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E. E. Geisert, L. Lu, W. Gu, R. W. Williams; Covariance of mRNA Identifies Genetic Networks in the Eye. Invest. Ophthalmol. Vis. Sci. 2008;49(13):6091.
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The Hamilton Eye Institute Mouse Database (HEIMED) is a project that uses the genetic covariance in the BXD recombinant inbred (RI) strains of mice and traditional inbred strains to identify cellular signatures at the transcript level and genetic networks in the tissues of the mouse eye.
Traditionally, the BXD RI strain set was as a tool to map genomic loci controlling physical traits such brain weight or neuron number. Our group has used the reference panel of mice to unravel genetic networks controlling genetic networks in the eye. By treating the naturally occurring changes in mRNA levels as a phenotype, the genomic loci modulating the dif¬fer¬ences in tran¬scriptional control can be evaluated using traditional QTL mapping methods.
The HEIMED estimates of mRNA expression in whole eyes of 85 lines of young adult mice (including 64 BXD RI strains) generated using 132 Affymetrix M430 2.0 arrays. The variations in the level of a single transcript can be correlated with the levels of over 36,000 transcripts identified by the Affymetrix M430 2.0 array, from producing genetic networks, as well as transcriptome signatures of cells and tissues. This ap¬proach can lead to dissection of entire networks of genes that are parts of the trans¬criptional changes under¬lying the development of the eye. Specific examples include a unique genetic signature for cell types such as rods or tissue types such as cornea.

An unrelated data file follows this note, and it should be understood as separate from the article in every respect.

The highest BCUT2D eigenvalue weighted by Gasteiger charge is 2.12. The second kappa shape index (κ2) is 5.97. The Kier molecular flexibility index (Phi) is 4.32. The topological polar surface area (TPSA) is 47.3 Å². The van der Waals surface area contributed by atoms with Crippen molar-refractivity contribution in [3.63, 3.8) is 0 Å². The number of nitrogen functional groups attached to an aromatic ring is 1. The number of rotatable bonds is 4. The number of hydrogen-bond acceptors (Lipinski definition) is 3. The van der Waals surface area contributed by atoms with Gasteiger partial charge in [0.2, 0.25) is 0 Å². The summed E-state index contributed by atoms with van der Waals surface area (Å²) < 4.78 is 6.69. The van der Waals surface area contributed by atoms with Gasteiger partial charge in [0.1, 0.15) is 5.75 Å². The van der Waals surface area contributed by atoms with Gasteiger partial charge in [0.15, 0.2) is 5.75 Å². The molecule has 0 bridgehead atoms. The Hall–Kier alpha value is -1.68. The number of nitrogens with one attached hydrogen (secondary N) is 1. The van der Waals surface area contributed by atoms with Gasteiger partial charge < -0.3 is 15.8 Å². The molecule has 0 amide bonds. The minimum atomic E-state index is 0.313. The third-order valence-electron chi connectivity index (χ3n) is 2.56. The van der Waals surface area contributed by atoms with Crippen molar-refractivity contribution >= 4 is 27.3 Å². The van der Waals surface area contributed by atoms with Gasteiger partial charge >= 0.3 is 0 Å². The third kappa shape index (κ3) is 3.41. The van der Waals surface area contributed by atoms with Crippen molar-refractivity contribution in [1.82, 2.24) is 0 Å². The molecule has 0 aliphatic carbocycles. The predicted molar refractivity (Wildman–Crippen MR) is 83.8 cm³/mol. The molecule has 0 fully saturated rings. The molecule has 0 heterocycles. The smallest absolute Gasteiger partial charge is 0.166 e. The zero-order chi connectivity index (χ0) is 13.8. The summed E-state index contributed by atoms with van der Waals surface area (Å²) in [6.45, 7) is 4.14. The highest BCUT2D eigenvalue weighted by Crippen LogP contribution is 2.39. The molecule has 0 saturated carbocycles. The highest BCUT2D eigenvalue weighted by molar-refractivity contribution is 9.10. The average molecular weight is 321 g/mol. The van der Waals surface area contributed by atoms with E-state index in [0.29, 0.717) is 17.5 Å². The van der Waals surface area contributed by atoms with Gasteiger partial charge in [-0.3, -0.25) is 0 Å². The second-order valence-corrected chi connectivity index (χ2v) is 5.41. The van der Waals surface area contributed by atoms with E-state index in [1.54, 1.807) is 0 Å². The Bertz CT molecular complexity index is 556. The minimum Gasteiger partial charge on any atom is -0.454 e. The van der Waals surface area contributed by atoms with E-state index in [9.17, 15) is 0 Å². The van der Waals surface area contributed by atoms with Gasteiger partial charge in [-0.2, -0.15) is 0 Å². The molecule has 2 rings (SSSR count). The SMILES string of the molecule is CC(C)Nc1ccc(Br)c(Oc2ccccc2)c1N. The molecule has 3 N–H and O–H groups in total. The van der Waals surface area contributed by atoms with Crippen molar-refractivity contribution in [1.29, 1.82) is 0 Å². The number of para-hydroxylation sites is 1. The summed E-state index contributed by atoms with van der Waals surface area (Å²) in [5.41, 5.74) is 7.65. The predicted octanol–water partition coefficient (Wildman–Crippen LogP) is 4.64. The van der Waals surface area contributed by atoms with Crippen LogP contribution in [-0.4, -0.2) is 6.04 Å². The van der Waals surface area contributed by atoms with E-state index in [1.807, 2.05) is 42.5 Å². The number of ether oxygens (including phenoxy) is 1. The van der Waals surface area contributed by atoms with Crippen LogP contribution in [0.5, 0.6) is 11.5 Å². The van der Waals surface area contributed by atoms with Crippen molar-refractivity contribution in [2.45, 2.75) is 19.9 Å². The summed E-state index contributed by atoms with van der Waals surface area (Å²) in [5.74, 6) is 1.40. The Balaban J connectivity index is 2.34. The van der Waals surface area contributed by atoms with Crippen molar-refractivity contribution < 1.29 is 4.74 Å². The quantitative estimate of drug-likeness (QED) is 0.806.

To bring this power of the expression genetics and the BXD RI strain set to the study of the eye, we developed the HEIMED. The BXDs are particularly useful for systems genetics because both parental strains have been sequenced (8x coverage of B6 and 1.5x coverage of D2). Physical maps in GeneNetwork incorporate approximately 2 million B6 vs D2 SNPs from Celera Genomics and from the Perlegen-NIEHS sequencing effort.
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